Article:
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Lim Kit Siang has been at the forefront of criticisms against PAS, recently reminding the party that this was the very issue that had decimated the opposition in Election 2004. — Picture by Saw Siow FengLim Kit Siang has been at the forefront of criticisms against PAS, recently reminding the party that this was the very issue that had decimated the opposition in Election 2004. — Picture by Saw Siow FengKUALA LUMPUR, May 4 — Lim Kit Siang continued today to sound warning bells over PAS's refusal to back down from its hudud bid, warning the Islamist party again that this could lead to the destruction of the six-year-old Pakatan Rakyat (PR) pact.

He said PR may have to revert back to becoming “Barisan Alternatif (BA)”, the loose coalition of opposition parties that was the forerunner to PR.

“Then all the three present component parties of DAP, PKR and PAS will all be the losers. The only winners will be Umno and the Barisan Nasional (BN) parties,” Lim warned in a statement here.

“This will be an unmitigated disaster for all Malaysians.”

BA was wracked by irreconcilable differences between PAS and DAP, specifically over the former’s refusal to renounce its bid to form an Islamic state. The infighting eventually saw BA member parties contesting against one another in multi-cornered fights during the 2004 polls.

During Election 2008, however, the opposition front realigned themselves to strategically avoid such three-cornered fights and went on to deny BN its customary two-thirds parliamentary majority for the first time since 1969.

Lim continued to remind PAS that if hudud had been part of PR's agenda in Election 2013, the pact would have not been able to deny BN its parliamentary supermajority again or win the popular vote contest.

The DAP veteran said there was “no doubt” that all three PR parties of PAS, DAP and PKR would have suffered serious electoral losses.

“The overwhelming majority of the voters who voted for PR in the 13GE did so for change of government and political and nation-building policies, and not for hudud.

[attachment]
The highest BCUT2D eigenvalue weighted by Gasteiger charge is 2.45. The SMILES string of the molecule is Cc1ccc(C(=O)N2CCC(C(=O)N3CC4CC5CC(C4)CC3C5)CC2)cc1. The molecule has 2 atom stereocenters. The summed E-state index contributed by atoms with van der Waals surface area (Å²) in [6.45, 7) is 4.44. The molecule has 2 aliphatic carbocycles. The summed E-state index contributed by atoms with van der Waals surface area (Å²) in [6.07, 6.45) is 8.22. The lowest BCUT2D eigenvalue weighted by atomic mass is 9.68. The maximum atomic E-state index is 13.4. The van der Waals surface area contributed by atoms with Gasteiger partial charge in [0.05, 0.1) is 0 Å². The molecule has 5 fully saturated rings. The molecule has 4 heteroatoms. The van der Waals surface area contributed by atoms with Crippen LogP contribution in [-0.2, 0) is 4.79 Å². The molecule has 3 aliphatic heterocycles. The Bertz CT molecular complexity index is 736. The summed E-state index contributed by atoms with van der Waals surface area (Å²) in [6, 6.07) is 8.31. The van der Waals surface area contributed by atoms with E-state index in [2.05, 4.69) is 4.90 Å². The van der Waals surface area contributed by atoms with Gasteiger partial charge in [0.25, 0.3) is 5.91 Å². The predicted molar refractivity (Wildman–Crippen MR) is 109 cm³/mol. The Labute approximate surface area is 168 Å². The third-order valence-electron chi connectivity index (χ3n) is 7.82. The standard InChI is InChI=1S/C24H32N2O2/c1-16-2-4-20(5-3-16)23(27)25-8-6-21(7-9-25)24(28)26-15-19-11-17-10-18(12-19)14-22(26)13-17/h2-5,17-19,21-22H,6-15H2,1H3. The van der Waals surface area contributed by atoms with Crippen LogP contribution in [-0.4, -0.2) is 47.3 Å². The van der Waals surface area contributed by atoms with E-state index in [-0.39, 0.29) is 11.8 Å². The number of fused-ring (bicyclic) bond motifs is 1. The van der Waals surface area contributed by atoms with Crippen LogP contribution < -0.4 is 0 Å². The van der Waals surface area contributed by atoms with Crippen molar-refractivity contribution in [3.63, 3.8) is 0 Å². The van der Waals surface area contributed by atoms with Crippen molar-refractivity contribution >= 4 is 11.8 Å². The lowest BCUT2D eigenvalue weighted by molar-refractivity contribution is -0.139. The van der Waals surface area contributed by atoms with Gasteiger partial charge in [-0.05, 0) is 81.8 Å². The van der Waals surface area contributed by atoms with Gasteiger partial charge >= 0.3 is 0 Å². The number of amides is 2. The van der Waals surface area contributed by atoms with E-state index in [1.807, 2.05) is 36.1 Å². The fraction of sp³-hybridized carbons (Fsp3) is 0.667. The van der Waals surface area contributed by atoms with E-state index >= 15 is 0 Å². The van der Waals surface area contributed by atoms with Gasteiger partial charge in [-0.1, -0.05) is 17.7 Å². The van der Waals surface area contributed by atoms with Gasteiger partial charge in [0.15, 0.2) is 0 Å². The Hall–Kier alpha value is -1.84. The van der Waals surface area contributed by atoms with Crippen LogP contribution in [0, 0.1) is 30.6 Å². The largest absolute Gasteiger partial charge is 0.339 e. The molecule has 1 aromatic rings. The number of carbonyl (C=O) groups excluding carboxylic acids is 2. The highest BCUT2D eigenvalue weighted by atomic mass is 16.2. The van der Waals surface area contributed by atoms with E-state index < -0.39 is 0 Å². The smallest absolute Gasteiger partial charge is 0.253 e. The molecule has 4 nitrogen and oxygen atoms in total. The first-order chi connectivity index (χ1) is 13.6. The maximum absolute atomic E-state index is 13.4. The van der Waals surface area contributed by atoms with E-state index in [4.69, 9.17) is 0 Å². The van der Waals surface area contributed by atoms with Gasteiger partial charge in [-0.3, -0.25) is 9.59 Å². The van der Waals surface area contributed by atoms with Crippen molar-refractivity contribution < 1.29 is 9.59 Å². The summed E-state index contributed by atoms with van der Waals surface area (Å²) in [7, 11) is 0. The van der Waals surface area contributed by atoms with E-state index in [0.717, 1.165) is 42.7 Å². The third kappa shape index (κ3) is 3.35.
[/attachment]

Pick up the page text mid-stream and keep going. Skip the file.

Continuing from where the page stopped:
“Furthermore, those who do not support hudud law in the country do so not because they are anti-Islam but because the Malaysian Constitution provides for a secular democratic nation,” he said.

Islamist party PAS is looking to find a way to implement Hudud laws in Kelantan and the move has come under fire from mainly ethnic Chinese party DAP which has maintained that such laws are unconstitutional.

Lim has been at the forefront of criticisms against PAS, recently reminding the party that this was the very issue that had decimated the opposition in Election 2004 and gave BN its stranglehold over the government.

“We have been down this path before just prior to the 2004 general election,” Lim said in another statement last month.

“PAS insistence of passing the hudud enactment in Terengganu led to the DAP leaving the Barisan Alternatif in 2001. BN went on to a historic victory in 2004 by winning 91 per cent of parliament seats and 89 per cent of state seats in Peninsular Malaysia.”

Secular DAP and Islamist PAS have become increasingly outspoken in their exchanges over the latter’s plans to introduce two private members’ bills that would remove constitutional safeguards against the introduction of hudud.

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